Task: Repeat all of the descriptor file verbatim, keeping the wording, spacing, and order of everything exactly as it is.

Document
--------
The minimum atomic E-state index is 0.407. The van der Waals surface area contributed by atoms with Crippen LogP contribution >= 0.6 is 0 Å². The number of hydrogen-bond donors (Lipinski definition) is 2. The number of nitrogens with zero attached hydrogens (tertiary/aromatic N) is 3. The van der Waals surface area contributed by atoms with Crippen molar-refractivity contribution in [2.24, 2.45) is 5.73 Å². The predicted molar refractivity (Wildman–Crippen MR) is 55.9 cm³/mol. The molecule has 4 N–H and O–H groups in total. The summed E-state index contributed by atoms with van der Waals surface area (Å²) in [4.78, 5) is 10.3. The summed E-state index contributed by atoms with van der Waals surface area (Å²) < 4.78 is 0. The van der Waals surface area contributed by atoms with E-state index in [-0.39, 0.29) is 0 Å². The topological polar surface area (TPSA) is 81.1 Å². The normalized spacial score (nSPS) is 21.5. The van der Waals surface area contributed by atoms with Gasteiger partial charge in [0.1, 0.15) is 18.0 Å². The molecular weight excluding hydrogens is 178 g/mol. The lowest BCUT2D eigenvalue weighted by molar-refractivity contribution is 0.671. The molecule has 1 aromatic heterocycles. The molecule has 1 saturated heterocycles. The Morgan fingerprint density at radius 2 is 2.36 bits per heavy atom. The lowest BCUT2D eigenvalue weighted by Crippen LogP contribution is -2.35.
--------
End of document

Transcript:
The minimum atomic E-state index is 0.407. The van der Waals surface area contributed by atoms with Crippen LogP contribution >= 0.6 is 0 Å². The number of hydrogen-bond donors (Lipinski definition) is 2. The number of nitrogens with zero attached hydrogens (tertiary/aromatic N) is 3. The van der Waals surface area contributed by atoms with Crippen molar-refractivity contribution in [2.24, 2.45) is 5.73 Å². The predicted molar refractivity (Wildman–Crippen MR) is 55.9 cm³/mol. The molecule has 4 N–H and O–H groups in total. The summed E-state index contributed by atoms with van der Waals surface area (Å²) in [4.78, 5) is 10.3. The summed E-state index contributed by atoms with van der Waals surface area (Å²) < 4.78 is 0. The van der Waals surface area contributed by atoms with E-state index in [-0.39, 0.29) is 0 Å². The topological polar surface area (TPSA) is 81.1 Å². The normalized spacial score (nSPS) is 21.5. The van der Waals surface area contributed by atoms with Gasteiger partial charge in [0.1, 0.15) is 18.0 Å². The molecular weight excluding hydrogens is 178 g/mol. The lowest BCUT2D eigenvalue weighted by molar-refractivity contribution is 0.671. The molecule has 1 aromatic heterocycles. The molecule has 1 saturated heterocycles. The Morgan fingerprint density at radius 2 is 2.36 bits per heavy atom. The lowest BCUT2D eigenvalue weighted by Crippen LogP contribution is -2.35.